At the Edge of Mangrove Forest
The Suku Asli and the Quest for Indigeneity, Ethnicity, and Development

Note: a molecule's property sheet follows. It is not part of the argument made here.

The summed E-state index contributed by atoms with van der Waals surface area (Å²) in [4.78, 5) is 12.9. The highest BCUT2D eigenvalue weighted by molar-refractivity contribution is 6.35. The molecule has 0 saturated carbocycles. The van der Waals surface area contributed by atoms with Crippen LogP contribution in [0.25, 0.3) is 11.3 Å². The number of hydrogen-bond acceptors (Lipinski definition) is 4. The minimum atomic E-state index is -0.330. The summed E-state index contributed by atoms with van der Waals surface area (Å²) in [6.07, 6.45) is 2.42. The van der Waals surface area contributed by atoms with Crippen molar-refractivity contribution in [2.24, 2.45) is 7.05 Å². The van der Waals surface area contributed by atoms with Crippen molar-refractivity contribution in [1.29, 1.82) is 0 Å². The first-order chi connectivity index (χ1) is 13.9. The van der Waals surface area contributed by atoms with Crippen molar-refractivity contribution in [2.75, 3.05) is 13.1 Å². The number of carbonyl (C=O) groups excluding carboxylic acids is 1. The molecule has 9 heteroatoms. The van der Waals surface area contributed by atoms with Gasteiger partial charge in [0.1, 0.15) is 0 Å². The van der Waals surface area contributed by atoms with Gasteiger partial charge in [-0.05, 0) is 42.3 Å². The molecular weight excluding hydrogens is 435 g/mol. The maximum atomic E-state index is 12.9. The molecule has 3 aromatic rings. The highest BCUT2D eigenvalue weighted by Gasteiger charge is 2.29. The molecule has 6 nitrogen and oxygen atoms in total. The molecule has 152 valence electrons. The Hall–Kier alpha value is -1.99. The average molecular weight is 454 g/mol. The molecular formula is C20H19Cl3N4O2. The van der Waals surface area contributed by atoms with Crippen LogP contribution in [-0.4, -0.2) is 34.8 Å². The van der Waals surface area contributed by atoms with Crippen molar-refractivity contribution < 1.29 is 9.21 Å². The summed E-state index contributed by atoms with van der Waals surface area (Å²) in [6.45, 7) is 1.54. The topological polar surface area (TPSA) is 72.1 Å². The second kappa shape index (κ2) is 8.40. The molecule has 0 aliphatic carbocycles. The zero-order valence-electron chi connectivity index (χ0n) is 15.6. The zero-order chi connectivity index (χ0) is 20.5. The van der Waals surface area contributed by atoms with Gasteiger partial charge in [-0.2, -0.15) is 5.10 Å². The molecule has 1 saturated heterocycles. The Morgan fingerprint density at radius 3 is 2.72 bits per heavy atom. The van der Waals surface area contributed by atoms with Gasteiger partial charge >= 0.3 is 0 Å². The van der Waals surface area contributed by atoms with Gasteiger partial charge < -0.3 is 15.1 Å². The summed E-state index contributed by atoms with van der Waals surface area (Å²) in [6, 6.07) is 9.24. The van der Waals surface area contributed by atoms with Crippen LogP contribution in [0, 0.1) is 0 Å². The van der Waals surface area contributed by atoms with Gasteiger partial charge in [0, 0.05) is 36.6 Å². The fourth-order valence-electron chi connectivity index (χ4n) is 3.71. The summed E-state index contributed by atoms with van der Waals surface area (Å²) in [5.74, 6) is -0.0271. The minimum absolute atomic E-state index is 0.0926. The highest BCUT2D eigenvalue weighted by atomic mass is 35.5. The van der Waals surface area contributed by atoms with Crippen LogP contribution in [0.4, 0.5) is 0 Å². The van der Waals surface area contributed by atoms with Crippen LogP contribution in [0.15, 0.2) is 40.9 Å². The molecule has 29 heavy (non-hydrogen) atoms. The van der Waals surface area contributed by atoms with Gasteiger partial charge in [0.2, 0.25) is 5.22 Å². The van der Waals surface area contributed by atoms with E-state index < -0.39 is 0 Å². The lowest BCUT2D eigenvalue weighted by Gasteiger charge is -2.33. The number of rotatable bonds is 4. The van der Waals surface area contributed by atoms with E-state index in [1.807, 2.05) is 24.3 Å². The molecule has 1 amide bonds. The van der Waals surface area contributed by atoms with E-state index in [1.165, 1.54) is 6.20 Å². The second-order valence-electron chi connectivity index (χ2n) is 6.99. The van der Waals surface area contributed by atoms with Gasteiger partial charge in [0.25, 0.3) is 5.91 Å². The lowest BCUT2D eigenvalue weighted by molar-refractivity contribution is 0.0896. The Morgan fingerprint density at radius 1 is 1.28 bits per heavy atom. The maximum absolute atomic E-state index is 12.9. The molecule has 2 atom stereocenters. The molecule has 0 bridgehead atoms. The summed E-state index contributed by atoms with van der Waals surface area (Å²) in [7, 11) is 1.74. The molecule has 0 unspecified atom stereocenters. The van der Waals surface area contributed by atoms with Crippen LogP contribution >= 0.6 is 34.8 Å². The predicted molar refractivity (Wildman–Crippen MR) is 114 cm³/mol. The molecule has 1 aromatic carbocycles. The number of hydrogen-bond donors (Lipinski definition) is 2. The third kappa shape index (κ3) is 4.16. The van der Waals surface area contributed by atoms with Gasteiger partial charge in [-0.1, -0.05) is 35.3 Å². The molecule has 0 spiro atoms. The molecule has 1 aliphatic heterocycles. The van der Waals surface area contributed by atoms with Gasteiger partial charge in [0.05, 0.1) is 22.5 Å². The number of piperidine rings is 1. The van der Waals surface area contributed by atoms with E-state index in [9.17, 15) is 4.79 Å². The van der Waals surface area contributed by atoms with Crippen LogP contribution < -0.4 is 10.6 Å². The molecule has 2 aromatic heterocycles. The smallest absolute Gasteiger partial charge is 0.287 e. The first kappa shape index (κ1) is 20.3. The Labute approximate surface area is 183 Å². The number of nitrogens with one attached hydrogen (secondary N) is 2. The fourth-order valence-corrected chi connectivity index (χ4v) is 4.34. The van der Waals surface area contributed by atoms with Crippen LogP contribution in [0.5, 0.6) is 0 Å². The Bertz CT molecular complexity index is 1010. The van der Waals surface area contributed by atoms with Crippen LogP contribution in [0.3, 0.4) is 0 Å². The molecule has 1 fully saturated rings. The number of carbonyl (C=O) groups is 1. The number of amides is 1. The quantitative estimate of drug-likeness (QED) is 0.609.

This book explores the emergence of indigeneity among the Suku Asli, a group of post-foragers living on the eastern coast of Sumatra, Indonesia. In the past, despite indefinite ethnic boundaries and the fluidity of their identity, they were known as Utan (Forest) or Orang Utan (Forest People). Since 2005, however, their indigeneity has been problematized and many Utan have adopted the new ethnonym of ‘Suku Asli' (indigenous people) and begun claiming their position within the Indonesian state as an integrated and distinctive ethnic group—a group, that is, associated with a unique adat (tradition), a particular indigenous identity, and ancestral lands. The emergence of this identity reflects not only their own aspirations but also their entanglement with a government that aims to transform the lives of local tribal people.The development of Suku Asli indigeneity in the context of Indonesia is imagined, articulated, and recognized in a very particular way by the state. However, the Suku Asli have a tacit, non-articulated, and unconscious identity and connection with place that has been fostered in their history—that is, indigeny. It is through the liaison between indigeneity and indigeny that the Suku Asli have reconfigured their traditional identity and place within the nation state. Focusing on some of the most important manifestations and embodiments, this book charts the emergence of indigeneity and relates it to the entanglement of the people and the government. Regarding indigeneity as an epistemological perspective, and indigeny as an indigenous ontology, Takamasa Osawa describes some of the ways in which tribal people come to embody, resist, and transform the government image of indigenous people and accomplish their modernization—a modernization demanding, first and foremost, a distinctive and well-bounded indigenous identity.